Abin Abraham (M2)
November 29, 2016
Posted in Alumni Profiles

Dr. Erik Musiek, MD, PhD
Assistant Professor of Neurology
Washington University School of Medicine in St. Louis
Vanderbilt MSTP Graduate, 2007

Dr. Musiek entered the Vanderbilt MSTP in 2000 and completed his thesis work in the lab of the late Dr. Jason Morrow, with Dr. BethAnn McLaughlin in Neurology as a co-mentor.  He worked on mechanisms linking oxidative stress and neurodegeneration.  Dr. Musiek did his internship in medicine at Vanderbilt, then went to the University of Pennsylvania for Neurology residency, where he worked in the lab of Dr. Garret FitzGerald.  In 2011, he moved to Washington University in St. Louis, for a fellowship in Dementia and a post-doc in Dr. David Holtzman’s lab.  He was awarded a K08 in 2012 and joined the faculty at Washington University in St. Louis in 2013.  He now has his own (fledgling) lab with 5 people, and uses cellular and murine models to examine circadian clock systems in the brain, how they influence neurodegeneration, and why they go awry in diseases such as Alzheimer’s Disease.  Aside from lab, Dr. Musiek is involved in clinical research through the Knight Alzheimer’s Disease Research Center at WashU, sees outpatients in the Memory Disorders clinic, and attends periodically on the neurology consult service.  Dr. Musiek says "It’s an exciting but stressful time, as I am now awaiting funding of my first R01 and am submitting my first 3 manuscripts as senior author.  My goal is to develop novel neuroprotective therapies or strategies for age-related neurodegenerative diseases."

Having been trained as a physician-scientist, how do you split your time between these two professions? How did you come to make this decision?

I am ~80:20 research.  I have clinic one afternoon a week and do a month of inpatient service a year.  I think that if you are planning to run a reasonable lab, it’s really hard to do more clinical work than this and have any idea what is going on with your research.


What do you see as the relationship between scientific and clinical pursuits as a physician-scientist? What advice would you give about marrying the scientific and clinical pursuits?

I see patients with Alzheimer’s Disease, and my research is on Alzheimer’s Disease on a more mechanistic level.  The topic is the same, but there is a lot of conceptual distance between my clinic and my lab.  However, the clinic experience helps me understand the actual disease, which I think keeps my basic research much more grounded in reality and translation-focused.  This is, in my opinion, where physician-scientists add value.  Having a foot in the real world of medicine gives you a much better idea of the important issues associated with a disease, much more so than if you just read about the disease in journal articles.  I think this helps one pick better questions to pursue.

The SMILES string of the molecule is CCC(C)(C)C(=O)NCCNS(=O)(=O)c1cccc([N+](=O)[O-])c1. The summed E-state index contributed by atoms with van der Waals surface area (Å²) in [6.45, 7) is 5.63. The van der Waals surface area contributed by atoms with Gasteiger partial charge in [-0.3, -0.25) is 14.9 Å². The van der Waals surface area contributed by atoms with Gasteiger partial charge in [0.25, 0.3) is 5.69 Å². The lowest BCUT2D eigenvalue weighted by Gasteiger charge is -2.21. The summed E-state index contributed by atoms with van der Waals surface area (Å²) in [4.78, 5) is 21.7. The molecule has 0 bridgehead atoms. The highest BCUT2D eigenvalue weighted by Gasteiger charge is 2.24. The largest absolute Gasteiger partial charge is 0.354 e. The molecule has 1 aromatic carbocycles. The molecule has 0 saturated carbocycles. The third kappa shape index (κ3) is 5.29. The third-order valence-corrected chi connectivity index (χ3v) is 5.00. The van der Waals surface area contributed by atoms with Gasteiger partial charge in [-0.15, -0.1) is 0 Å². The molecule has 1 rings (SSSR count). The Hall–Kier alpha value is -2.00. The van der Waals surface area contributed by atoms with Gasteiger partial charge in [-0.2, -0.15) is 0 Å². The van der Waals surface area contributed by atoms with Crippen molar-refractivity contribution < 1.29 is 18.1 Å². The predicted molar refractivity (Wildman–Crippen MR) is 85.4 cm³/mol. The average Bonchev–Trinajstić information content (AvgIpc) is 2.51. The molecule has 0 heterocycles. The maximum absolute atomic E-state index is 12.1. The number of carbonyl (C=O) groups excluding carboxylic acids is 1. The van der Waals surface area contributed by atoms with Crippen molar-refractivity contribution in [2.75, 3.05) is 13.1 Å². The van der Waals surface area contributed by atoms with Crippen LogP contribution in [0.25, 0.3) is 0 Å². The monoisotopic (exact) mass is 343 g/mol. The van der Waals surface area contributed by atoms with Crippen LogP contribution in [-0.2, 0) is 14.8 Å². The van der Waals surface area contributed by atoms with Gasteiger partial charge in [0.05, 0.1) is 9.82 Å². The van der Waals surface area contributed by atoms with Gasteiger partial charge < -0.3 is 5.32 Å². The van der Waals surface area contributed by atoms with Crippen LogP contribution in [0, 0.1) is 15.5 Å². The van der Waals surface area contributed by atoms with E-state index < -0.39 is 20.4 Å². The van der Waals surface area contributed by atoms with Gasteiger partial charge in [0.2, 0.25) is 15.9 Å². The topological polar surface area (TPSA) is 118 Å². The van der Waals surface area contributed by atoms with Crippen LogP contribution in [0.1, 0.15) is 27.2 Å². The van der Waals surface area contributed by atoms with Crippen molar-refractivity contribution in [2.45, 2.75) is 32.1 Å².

Reflecting on your journey thus far as a physician-scientist, what has been the most impactful training experience that helped to establish your career?

The PhD training, because it sets the stage for the future and piques your interest in research. If you go into residency energized about research from your PhD days, it’s much easier to stay interested or involved in research through residency.  It takes commitment to remain involved in research and moving forward with your research career as you go through years of clinical training, and it’s very easy to fall off the research track during that time.


Mentorship is a crucial component of both medical and scientific training. What advice would you give to MSTP trainee about selecting the best mentor?

This is a critical issue.  I recommend having at least one physician-scientist mentor.  MD or MD/PhD researchers understand the demands of the dual focus and also often have a bit more translational outlook that is valuable. When you chose your post-doc/fellowship mentor, it’s crucial to find someone with a track record of producing successful trainees who have gone on to independent careers (preferably someone who has trained K-awardees).  Someone might be doing the coolest research and be HHMI and everything else, but if he/she hasn’t produced successful people with K awards and faculty positions, then keep looking.


What factors must an MSTP student consider in choosing a field of scientific research and clinical training for residency?

Ask yourself these things: Are people in this field doing the type of research I want to do? Are they publishing good papers and getting funded? Are there mentors?  Is there a culture of research in this field?  Is there a culture of supporting the careers of researchers? Is the clinical workload compatible with a research career?  Is there a lot of pressure to produce clinical revenue in this field that will interfere with my research?


What does it mean to be an effective scientist? What does it mean to be a skilled physician?

To me, being both means accepting that I can’t be all things to all people. I will often encounter clinicians who know more medicine than I do and scientists who know more science than I do. But by keeping clinical practice my expertise must be narrow and focused, and my research devoted to developing new ideas with a translational bent, I think I can bring something unique and valuable to the table.

Please feel free to add any other advice, thoughts, or commentary you may have!

Something I didn’t realize is that as you move into residency, fellowship, and beyond, if you want to do research, you need salary support.  Find programs that have T32 grants that can fund your salary, or consider grant programs during residency that fund salary during fellowship (such as R25). Money is freedom (from clinical work).  You can have the greatest scientific ideas in the world, but if you’re stuck in the hospital 80 hours a week, they may never see the light of day.